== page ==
It’s hard to figure out why Pulaski County Judge Buddy Villines has opposed the release of emails written by a disgraced former employee — unless Villines thinks they will make his office look bad and raise questions about what his workers are doing when they’re on the clock.

Americans who make a difference
While we visited the other day with Brig. Gen. (Select) Rowayne Schatz, the commander at Little Rock Air Force Base, and later with members of a local church, they reluctantly mentioned some extraordinary things they’ve done — one in the line of duty, the others going overseas with a church group.

Local TV closes in on killing
When it comes to local TV news, they say if it bleeds, it leads.

Kids, dope don’t mix with driver
He’s been driving a bus for the Pulaski County Special School District for 22 years, and this summer he drives a van for special-education students who attend a summer program at the Jacksonville Middle School for Boys.

Stax marks 50 years of great music
If you remember Isaac Hayes’ “Theme from Shaft,” the Staples Singers’ “Respect Yourself,” Eddy Floyd’s “Knock on Wood,” Otis Redding’s “Dock of the Bay,” Booker T. and the MGs’ “Green Onions” and the Mar-Keys’ “Last Night,” you would have enjoyed a concert last month in Memphis commemorating the 50th anniversary of the Stax record label.

Air strategy saving lives
Brig. Gen. (Select) Rowayne Schatz is in his office at the headquarters of the 314th Airlift Wing at Little Rock Air Force Base, where he’s the commander, and he reaches for a dagger he’d brought back from Qatar a couple of years ago, when he was in charge of running airlifts in Iraq and Afghanistan.

Payday series wins award in competition
(The Arkansas Press Association awarded The Leader first place in the Better Newspaper Contest for our in-depth reporting on payday lenders. This column from March 22, 2006 was part of that series.)
A populist state like Arkansas, which once had the lowest usury rate in the nation — 10 percent was the interest limit until 1982 — now allows payday lenders to charge outrageous interest rates — often several hundred percent interest.


Next move may be up to federal prosecutor
When the FBI completes its public-corruption probe into former Cabot Mayor Stubby Stumbaugh’s administration, interim U.S. Attorney Tim Griffin in Little Rock could be the one who decides whether to file charges against Stumbaugh and his cronies.

How city wiped out vet’s investment
A veteran of Vietnam, Iraq and the former Yugoslavia, Jim Eggert bought two commercial buildings in Jacksonville, but the closing of the Graham Road rail crossing killed business. He’s put his property up for sale, but he’ll have to take a huge loss.

Famed photographer had roots in area
If you turn off Hwy. 5 at Cabot near the freeway and drive down Cleland Road for less than a mile, you’ll come to Mt. Pleasant Road.

U.S. prosecutor demoted over bullying e-mail
Witness in Campbell trial used his government computer and official title to try to intimidate newspaper with threat of a $50 million libel suit and takeover of The Leader.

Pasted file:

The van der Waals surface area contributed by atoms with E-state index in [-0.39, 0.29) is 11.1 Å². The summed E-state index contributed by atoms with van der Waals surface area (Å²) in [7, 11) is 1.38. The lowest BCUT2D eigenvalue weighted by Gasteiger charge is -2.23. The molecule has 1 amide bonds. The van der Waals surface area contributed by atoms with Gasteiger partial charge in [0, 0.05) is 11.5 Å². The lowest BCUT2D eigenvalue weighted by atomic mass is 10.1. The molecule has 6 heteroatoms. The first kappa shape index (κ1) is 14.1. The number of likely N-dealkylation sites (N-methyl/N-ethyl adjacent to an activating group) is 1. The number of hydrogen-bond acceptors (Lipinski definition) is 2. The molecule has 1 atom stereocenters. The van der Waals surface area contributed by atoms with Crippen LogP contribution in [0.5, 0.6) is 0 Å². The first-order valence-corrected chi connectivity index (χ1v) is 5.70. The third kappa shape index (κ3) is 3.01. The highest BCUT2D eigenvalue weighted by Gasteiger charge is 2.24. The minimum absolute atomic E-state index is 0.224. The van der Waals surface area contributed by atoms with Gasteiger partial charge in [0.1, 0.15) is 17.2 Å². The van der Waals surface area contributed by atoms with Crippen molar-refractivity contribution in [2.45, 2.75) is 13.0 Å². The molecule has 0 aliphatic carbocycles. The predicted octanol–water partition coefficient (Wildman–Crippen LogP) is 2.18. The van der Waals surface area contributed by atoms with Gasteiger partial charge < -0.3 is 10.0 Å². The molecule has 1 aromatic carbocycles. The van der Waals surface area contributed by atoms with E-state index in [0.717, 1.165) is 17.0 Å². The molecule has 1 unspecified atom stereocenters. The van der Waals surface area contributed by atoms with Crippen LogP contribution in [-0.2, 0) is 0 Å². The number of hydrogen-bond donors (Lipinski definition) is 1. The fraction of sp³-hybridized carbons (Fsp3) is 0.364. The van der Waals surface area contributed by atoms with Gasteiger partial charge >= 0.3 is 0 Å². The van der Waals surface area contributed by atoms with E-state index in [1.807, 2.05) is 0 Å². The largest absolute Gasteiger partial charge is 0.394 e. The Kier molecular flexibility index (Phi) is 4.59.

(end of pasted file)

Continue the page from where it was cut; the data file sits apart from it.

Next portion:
Why didn’t feds take this case?
You may have wondered while you were following the corruption trial of Jay and Kelly Campbell in Lonoke County why the U.S. attorney’s office in Little Rock didn’t prosecute the couple, along with two shady bail bondsmen, who will be tried later.



May 17, 2008

Going to the polls Debbie Anderson, election clerk, explains how to use an electronic voting machine to Eleanor Swineford of Cabot during early voting last Tuesday. Democratic and Republican hopefuls and independent judge candidates are on the ballot.

Sheriff challenged in Lonoke County
IN SHORT: Roberson has a challenger in Tuesday’s primary, while two Democrats are competing in hopes of winning the nomination and facing the voters again in November. [FULL TEXT]

Choice of Lonoke judges can be confusing
IN SHORT: The county is divided into northern and southern districts, but some jurisdictions surprise voters. [FULL TEXT]

Democrats challenged in primary
IN SHORT: Past, present and future Lonoke justices of the peace battle for three Democratic seats. [FULL TEXT]

Long ballot for several area races
IN SHORT: Judiciary contests are competitive; legislative and quorum court candidates also see opposition. [FULL TEXT]

Sherwood wants to take in more north Pulaski schools
IN SHORT: The possibility of a Jacksonville district prompts city to bring recently annexed students into city limits.[FULL TEXT]


Cabot football Cabot head coach Mike Malham watches Vince Aguilar bust through a hole during a Panther spring football practice on Thursday afternoon at Panther Stadium.

Big numbers, quality depth has Malham anxious for autumn
IN SHORT: Cabot counting on fewer injuries, better speed and momentum from a return to the postseason last fall.[FULLTEXT]

Red Devils seeking fresh start
IN SHORT: Head coach Mark Whatley hopes to put disappointment of 2007 season behind him. [FULLTEXT]

Back on familiar ground
IN SHORT: After a 2-year hiatus, Sylvan Hills returns to Baum, searching for a state title.. [FULLTEXT]

Wildcats to battle Marmaduke today for championship
IN SHORT: Harding Academy baseball program reaches title game in just its fifth season.. [FULL TEXT]